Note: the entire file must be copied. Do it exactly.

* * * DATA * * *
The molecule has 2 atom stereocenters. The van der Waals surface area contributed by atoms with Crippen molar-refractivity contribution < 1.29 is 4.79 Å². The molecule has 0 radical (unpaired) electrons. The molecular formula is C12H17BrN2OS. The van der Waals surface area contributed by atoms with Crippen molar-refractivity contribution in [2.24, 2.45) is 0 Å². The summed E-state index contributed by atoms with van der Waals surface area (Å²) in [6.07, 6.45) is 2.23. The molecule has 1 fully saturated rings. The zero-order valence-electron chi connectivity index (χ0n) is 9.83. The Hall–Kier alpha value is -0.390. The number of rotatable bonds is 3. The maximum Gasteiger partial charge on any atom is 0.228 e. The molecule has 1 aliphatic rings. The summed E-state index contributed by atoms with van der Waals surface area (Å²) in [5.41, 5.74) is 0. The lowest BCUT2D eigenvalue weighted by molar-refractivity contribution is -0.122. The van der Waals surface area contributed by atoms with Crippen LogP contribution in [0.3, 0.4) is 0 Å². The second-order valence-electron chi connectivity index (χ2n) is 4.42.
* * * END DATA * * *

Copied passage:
The molecule has 2 atom stereocenters. The van der Waals surface area contributed by atoms with Crippen molar-refractivity contribution < 1.29 is 4.79 Å². The molecule has 0 radical (unpaired) electrons. The molecular formula is C12H17BrN2OS. The van der Waals surface area contributed by atoms with Crippen molar-refractivity contribution in [2.24, 2.45) is 0 Å². The summed E-state index contributed by atoms with van der Waals surface area (Å²) in [6.07, 6.45) is 2.23. The molecule has 1 fully saturated rings. The zero-order valence-electron chi connectivity index (χ0n) is 9.83. The Hall–Kier alpha value is -0.390. The number of rotatable bonds is 3. The maximum Gasteiger partial charge on any atom is 0.228 e. The molecule has 1 aliphatic rings. The summed E-state index contributed by atoms with van der Waals surface area (Å²) in [5.41, 5.74) is 0. The lowest BCUT2D eigenvalue weighted by molar-refractivity contribution is -0.122. The van der Waals surface area contributed by atoms with Crippen LogP contribution in [0.3, 0.4) is 0 Å². The second-order valence-electron chi connectivity index (χ2n) is 4.42.